The video lasts all of twenty seconds. We see the doorway of a nondescript apartment building, several stories high, and neighbors above peering curiously down. A newlywed couple proceed down the steps: The groom wears a top hat and formal suit, the bride carries a lavish bouquet. The camera pans up, and there she is, leaning out of a second-floor balcony, instantly recognizable.
It’s Anne Frank: Her mop of thick dark hair, her angular features. She looks down at the bride and groom—she turns her head to call to someone inside—she looks out again. The footage is too grainy to be sure, but it looks like she’s smiling.
This video was posted on YouTube by the Anne Frank House, which identifies it as the only known footage of the future diarist, taken in 1941, the year before she and her family went into hiding. It has been viewed more than three million times. When I posted a link to it a few weeks ago on Twitter, it was retweeted more than fifty times by people all around the world, from Dublin to Dubai. Comments poured in, in half a dozen languages. One of my correspondents wrote that watching the video reminded him of Orpheus looking back at Eurydice: We see Anne for a moment as if alive, only to lose her again.
It’s the glimpse of the icon in unexpected surroundings that seems uncannily to bring her back to life, slipping her out of the standard tropes that history and collective imagination have used to bind her image. (By contrast, the wax figure of Frank recently unveiled, with minor controversy, in the Berlin branch of Madame Tussaud’s depicts her sitting at her desk, the famed diary before her.) The video has something of the frisson of a candid shot of a celebrity doing something quotidian—getting coffee, walking her dog. It is affecting precisely because of Anne Frank’s iconicity. Yet to readers of the Diary—and which of us is not among them?—the video is all the more affecting because it shows Anne doing something that she could never do in hiding, something that she longed to do: the simple act of looking out the window.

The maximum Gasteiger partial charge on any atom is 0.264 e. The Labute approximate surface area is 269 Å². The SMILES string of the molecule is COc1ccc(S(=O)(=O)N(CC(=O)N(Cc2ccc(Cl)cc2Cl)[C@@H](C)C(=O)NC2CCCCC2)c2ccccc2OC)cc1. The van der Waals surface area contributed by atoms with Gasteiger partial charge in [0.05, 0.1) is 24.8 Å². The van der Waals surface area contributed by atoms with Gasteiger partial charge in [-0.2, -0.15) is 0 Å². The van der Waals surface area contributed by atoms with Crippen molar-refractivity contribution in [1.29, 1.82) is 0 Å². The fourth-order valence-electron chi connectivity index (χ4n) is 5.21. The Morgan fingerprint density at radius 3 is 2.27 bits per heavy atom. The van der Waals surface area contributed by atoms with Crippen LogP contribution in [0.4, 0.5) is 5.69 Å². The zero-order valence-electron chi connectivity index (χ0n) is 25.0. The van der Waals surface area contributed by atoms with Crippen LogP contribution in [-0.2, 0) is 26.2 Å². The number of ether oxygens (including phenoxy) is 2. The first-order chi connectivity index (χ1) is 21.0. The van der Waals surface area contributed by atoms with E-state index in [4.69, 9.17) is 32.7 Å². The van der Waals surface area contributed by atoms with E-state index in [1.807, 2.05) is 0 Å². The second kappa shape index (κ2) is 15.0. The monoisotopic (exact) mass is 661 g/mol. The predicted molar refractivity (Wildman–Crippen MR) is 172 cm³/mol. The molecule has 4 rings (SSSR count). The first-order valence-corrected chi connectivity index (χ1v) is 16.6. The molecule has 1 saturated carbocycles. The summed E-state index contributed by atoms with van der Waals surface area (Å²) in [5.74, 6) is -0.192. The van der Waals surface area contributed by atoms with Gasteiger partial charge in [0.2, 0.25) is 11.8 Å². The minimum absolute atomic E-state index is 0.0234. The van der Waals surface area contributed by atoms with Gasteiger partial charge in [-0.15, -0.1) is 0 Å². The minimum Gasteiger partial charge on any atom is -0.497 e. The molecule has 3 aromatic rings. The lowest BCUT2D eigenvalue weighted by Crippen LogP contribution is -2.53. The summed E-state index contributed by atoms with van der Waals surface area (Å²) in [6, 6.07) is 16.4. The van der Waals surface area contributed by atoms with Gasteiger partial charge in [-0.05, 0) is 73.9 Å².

As I watched the flood of anniversary coverage this week commemorating the sinking of the Titanic, my thoughts kept returning to the Anne Frank video. There are some odd similarities in the ways that we recall both the Titanic disaster and the Holocaust, from the blockbuster movies of dubious taste to the hungry appetite for survivor memoirs. (A collection of personal testimonies called Titanic: First Accounts, just published by Penguin, makes for riveting reading.) In both cases, we long for artifacts: some tangible effects of the people who perished, no matter how ephemeral. An auction house is currently presenting for sale a collection of more than 5,000 items salvaged from the ship’s wreckage, including clothing, jewelry, and china; it is valued at around $189 million. Were Anne’s writing desk to be auctioned, it would no doubt fetch a similarly astronomical price.